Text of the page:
Running a law firm in today’s business environment is challenging enough, but what happens in the future as machine learning systems – like IBM’s Watson – become part of the law firm?

Panelist gathered during the CFO-CFO Forum to discuss that very issue in a session called “The Watson Effect: Delivering Client Value in Artificial Intelligence & Machine Learning Technology.”

 As moderator John Fernandez, U.S. chief Innovation officer and partner, Dentons US LLP, and global chair of NextLaw Labs, noted, the application of artificial intelligence and machine learning as a business solution has been teased for some time with observers saying, “This is the moment.” While many of those moments have been “hype” up until now, a number of attendees noted that law firm partners and clients are becoming more interested in the technology.

As Craig Courter, global chief operating officer at Baker & McKenzie LLP, noted, there’s likely some “reality” with the current machine learning technologies, but there is a “peak of inflated expectations” right now.

“What we’ve got is a tool, a solution, that’s come to law firms looking for a problem to solve,” Courter noted. “Several law firms are going to spend a lot of money trying to solve this – several will fail, a couple will succeed. At the end we are going to figure out, ‘how does this really work in law firms,’ but I think there’s a [way to go] before we know that.”

As Kingsley Martin, president and CEO of KM Standards, explained, many organizations have succeeded in creating or leveraging technology that can perform tasks like e-discovery and contract work that can exceed human capabilities, but there’s a misunderstanding about the technology itself. “We need to talk about the definition of A.I. (artificial intelligence), and it’s neither ‘A’ nor ‘I,’” he remarked. “It’s not ‘I,’ it’s not intelligence… not in the way that we think of Sherlock Holmes and his deductive reasoning process, it’s actually the other way, it’s an inductive reasoning mechanism, it’s pattern recognition.”

As Martin described, attorneys have seen, and are already familiar with these technology capabilities, when it comes to tools like Westlaw.

Madhav Srinivasan, chief financial officer of Hunton & Williams LLP, was keen to point out that “artificial intelligence” was a term coined in 1955, but when IBM recently put Watson’s APIs for public use, the term “cognitive computing” took on a new relevance because it is “a true problem-solving approach, which has business value.”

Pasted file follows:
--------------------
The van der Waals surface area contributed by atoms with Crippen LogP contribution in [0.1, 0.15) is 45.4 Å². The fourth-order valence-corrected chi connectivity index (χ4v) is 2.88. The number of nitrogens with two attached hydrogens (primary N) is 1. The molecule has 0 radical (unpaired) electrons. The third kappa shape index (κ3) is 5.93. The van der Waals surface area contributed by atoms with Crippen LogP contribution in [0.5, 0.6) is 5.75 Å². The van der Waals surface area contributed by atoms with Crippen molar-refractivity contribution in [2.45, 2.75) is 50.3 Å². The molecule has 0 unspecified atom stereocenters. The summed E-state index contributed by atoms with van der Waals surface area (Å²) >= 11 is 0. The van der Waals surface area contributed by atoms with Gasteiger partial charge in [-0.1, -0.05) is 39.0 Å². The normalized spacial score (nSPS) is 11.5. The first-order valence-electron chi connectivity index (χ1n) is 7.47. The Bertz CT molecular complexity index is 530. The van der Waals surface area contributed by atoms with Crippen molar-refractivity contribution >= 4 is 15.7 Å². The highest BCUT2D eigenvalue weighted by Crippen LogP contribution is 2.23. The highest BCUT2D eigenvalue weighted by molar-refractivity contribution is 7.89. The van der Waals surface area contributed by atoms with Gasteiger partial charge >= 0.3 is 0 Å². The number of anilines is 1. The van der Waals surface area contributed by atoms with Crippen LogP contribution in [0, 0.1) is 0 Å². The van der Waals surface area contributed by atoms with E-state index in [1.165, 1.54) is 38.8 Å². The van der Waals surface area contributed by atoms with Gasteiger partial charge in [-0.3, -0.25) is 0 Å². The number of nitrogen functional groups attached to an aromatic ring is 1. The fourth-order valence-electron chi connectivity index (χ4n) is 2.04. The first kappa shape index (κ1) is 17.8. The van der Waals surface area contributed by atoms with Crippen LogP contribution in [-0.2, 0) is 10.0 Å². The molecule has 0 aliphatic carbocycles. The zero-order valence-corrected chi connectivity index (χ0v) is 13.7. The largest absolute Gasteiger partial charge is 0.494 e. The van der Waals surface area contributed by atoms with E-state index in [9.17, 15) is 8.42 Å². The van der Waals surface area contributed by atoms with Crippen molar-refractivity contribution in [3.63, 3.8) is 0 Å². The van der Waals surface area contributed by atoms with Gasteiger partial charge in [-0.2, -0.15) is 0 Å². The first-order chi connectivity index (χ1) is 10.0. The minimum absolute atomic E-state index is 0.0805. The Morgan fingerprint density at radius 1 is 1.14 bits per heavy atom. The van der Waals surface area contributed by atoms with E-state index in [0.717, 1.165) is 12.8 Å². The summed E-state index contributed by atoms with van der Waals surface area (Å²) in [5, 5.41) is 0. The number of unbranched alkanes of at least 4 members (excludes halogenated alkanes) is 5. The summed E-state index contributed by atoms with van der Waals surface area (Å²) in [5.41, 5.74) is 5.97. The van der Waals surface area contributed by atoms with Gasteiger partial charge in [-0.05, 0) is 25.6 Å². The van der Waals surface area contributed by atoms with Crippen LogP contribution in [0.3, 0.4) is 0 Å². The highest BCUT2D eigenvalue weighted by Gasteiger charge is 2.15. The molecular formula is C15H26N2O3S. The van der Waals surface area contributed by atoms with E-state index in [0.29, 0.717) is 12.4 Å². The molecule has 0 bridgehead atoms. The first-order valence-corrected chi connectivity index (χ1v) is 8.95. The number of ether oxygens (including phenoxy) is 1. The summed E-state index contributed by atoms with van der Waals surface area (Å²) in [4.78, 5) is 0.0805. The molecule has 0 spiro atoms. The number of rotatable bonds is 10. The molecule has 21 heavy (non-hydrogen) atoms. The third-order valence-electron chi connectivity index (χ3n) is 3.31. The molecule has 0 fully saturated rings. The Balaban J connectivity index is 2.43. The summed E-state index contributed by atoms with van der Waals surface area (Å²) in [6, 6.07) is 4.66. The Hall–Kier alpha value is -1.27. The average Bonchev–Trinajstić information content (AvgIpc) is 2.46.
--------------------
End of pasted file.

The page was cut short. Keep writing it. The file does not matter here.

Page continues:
He goes on to note that the legal business has been fascinated with the technology because it has been deployed in e-discovery and contracts, leading many to wonder where next? In some ways, cognitive computing will perhaps extend its impact on the firm in more incremental, practical ways. The panel cited examples beyond the legal industry – like retail, weather forecasting and more – where cognitive computing has made an impact on a big data “problem.”

Courter noted that in his firm, data analysis has been one area where cognitive computing has been effective, enabling the organization to work from a single, global database to look at metrics, including profitability and processes. The value proposition in the evolution of the technology may be more unexpected, he notes.

“My understanding of something like Watson is that it could go in and find things that we’re not asking it; it can go in and find things that are just hidden to us in the vast amount of data there,” Courter said.

The challenge for law firms, Courter and Martin agreed, is the cost of investing in such technology. To Srinivasan, law firms face another challenge – unstructured data.

“The first step is, ‘what do you want to solve,’ and the next step is ‘what is the technology that will solve it?’” he noted. The panel seemed to agree that the threat cognitive computing poses to the human attorney is, in large part, “talk.”


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